Hydrologists have long been concerned with the interface of groundwater flow into estuaries, but not until the end of the last century did other disciplines realize the major role played by groundwater transport of nutrients to estuaries. Mass balance and stable isotopic data suggest that land-derived NO3, NH4, and dissolved organic N do enter estuaries in amounts likely to affect the function of the receiving ecosystem. Because of increasing human occupancy of the coastal zone, the nutrient loads borne by groundwater have increased in recent decades, in spite of substantial interception of nutrients within the land and aquifer components of watersheds. Groundwater-borne nutrient loads have increased the N content of receiving estuaries, increased phytoplankton and macroalgal production and biomass, decreased the area of seagrasses, and created a cascade of associated ecological changes. This linkage between land use and eutrophication of estuaries occurs in spite of mechanisms, including uptake of land-derived N by riparian vegetation and fringing wetlands, “unloading” by rapid water removal, and direct N inputs to estuaries, that tend to uncouple the effects of land use on receiving estuaries. It can be expected that as human activity on coastal watersheds continues to increase, the role of groundwater-borne nutrients to the receiving estuary will also increase.
Persistence of lutetium disilicate by María D. Alba; Pablo Chaín (192-201).
RE2Si2O7 is one of the final products of the chemical interaction of radioactive cation simulators and the silicates used in the engineered barrier of deep geological repositories. The aim of this paper is to study the chemical and structural behaviour of Lu2Si2O7 (Lu as actinide tripositive state simulator) in several different chemical systems. The conditions expected at the repositories are simulated in the laboratory with solutions of different compositions and pH. Both the solid products and remnant solutions were analyzed using techniques that give information on the short- and long-range structural order. The results show good stability of Lu2Si2O7, under the studied conditions, and, therefore, encapsulation of the radioactive actinide cations as a disilicate phase could be considered a viable method to ensure the long-term safety of the repositories.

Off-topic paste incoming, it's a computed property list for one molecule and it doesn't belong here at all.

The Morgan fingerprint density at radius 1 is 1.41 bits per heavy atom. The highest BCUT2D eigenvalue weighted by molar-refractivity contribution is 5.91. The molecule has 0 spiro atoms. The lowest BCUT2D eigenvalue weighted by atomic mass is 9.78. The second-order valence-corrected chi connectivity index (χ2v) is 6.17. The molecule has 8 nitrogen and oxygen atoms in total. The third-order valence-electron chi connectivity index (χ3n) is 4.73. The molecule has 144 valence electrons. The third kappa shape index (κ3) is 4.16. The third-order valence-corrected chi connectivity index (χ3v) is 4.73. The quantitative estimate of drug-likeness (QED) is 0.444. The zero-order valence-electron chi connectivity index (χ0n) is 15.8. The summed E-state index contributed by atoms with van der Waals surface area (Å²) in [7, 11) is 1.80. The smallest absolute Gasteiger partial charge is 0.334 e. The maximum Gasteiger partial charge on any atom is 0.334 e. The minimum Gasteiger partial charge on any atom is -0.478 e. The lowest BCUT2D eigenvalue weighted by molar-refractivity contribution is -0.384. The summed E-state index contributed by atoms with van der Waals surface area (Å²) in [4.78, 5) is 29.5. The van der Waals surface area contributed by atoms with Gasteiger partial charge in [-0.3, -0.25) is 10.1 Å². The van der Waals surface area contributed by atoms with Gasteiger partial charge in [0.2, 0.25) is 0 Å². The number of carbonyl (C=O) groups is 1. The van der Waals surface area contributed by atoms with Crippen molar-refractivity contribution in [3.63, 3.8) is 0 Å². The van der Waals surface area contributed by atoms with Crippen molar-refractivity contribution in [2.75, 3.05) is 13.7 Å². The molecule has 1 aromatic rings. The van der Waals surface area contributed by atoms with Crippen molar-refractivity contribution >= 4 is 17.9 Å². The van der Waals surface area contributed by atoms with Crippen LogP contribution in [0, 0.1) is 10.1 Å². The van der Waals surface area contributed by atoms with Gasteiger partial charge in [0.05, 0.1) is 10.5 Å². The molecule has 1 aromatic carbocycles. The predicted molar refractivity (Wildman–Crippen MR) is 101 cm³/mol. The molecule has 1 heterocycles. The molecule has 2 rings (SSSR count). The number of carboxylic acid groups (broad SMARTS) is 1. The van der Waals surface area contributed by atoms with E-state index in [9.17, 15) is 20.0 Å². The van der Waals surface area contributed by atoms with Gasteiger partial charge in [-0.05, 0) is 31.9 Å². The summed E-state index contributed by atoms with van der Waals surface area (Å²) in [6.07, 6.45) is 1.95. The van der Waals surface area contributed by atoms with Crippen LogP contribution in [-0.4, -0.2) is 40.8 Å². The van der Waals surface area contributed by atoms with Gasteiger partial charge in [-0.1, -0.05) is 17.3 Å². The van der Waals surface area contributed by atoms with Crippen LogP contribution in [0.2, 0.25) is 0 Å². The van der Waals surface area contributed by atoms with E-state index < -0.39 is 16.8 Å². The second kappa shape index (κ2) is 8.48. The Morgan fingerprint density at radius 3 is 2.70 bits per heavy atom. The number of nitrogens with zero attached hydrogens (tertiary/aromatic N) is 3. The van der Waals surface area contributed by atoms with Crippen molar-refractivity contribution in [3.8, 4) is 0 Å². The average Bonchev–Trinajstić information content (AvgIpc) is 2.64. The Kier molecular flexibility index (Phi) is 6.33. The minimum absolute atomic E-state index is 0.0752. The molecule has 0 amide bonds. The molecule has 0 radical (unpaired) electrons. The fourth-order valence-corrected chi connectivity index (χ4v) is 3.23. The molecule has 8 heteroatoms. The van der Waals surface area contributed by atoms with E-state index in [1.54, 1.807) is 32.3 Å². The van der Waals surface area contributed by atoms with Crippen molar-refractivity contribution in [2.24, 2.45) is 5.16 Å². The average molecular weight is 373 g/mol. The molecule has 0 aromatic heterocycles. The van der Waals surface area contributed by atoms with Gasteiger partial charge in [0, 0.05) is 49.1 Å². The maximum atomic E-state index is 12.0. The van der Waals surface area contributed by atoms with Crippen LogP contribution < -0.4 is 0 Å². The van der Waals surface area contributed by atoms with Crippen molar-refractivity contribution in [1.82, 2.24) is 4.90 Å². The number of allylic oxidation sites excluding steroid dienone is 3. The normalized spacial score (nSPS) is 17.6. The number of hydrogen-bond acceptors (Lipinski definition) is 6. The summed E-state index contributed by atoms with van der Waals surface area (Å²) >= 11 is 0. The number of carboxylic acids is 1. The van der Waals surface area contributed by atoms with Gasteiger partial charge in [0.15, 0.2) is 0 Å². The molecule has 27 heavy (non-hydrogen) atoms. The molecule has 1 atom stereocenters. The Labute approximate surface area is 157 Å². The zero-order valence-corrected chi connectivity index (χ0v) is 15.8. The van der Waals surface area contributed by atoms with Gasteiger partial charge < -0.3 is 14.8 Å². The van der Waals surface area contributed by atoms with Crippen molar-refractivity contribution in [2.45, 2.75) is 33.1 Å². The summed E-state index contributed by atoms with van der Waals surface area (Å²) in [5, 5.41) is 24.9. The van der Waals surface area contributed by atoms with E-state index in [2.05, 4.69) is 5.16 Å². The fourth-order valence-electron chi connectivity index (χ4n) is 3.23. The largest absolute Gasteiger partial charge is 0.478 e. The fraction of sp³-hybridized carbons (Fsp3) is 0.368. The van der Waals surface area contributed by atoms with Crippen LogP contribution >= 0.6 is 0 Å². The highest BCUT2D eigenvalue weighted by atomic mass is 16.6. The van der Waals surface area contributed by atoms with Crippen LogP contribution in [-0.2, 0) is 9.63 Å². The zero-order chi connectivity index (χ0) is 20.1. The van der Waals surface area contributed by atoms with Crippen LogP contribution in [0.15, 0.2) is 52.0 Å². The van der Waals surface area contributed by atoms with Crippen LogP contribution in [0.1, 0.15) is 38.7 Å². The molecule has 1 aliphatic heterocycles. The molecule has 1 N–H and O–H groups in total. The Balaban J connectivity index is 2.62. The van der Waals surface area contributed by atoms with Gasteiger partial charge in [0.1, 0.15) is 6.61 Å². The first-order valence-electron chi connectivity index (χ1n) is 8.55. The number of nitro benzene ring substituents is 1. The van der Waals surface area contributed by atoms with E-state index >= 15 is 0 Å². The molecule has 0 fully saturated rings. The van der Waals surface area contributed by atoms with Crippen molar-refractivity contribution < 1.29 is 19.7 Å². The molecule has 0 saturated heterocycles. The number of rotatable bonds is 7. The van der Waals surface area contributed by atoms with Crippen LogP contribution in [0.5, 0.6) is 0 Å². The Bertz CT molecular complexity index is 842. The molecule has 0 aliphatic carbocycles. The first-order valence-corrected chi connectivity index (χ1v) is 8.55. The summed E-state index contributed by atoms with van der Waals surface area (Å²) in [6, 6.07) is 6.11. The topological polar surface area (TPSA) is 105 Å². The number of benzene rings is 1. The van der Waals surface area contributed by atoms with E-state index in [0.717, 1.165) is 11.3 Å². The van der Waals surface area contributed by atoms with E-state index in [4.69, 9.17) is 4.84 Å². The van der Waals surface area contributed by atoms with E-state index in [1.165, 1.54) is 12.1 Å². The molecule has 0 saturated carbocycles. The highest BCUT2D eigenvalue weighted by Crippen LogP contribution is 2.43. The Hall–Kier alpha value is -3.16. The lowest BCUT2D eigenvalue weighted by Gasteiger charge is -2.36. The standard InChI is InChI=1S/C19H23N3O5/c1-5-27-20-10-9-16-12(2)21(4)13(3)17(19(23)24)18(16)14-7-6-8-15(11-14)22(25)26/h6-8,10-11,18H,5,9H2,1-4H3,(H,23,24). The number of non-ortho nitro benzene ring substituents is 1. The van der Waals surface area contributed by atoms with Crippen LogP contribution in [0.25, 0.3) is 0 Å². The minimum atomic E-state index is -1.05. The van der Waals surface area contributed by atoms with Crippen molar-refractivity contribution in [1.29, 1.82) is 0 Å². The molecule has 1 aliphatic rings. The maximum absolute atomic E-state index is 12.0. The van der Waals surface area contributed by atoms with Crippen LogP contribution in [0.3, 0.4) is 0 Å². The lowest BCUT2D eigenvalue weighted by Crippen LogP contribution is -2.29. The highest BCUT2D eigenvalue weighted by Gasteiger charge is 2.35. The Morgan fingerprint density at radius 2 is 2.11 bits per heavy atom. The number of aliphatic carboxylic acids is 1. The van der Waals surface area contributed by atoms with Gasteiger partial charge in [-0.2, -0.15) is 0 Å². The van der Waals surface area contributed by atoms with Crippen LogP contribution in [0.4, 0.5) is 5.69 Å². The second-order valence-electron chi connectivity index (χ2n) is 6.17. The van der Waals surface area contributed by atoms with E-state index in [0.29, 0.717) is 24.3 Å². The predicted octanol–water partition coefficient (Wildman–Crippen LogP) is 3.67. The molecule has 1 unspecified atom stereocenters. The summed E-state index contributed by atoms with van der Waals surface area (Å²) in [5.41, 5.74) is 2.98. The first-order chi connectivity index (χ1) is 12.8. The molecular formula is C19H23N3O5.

Initial behavior of granite in response to injection of CO2-saturated fluid by Yuko Suto; Lihui Liu; Nakamichi Yamasaki; Toshiyuki Hashida (202-218).
To understand the initial reactions of granite in a CO2-saturated hydrothermal system, experiments were conducted using a batch-type autoclave over a temperature range of 100–350 °C at up to 250 bar and numerical computations of phase equilibria based on the experimental results were carried out. The experiments showed that the dissolution of granite and the deposition of secondary minerals were encouraged by the addition of CO2. Solution chemistry and examination of the granite’s surface texture suggested that its initial dissolution is characterized by the release of Na and Ca (from the dissolution of plagioclase) and that initial precipitation occurs by deposition of some secondary minerals on to plagioclase and/or biotite in the CO2-saturated system. However, the effect of CO2 was small at 350 °C owing to the low activity of H2CO3. According to EDX analysis and numerical phase equilibrium calculations, the secondary minerals formed might be kaolinite, muscovite, smectite and calcite. That is, the granite as a whole might have the potential to take-up dissolved CO2. The results suggest that the alteration of granite under CO2-saturated hydrothermal conditions has the potential to capture CO2 when it is injected at moderate temperatures (150–250 °C) into granite-hosted rock masses.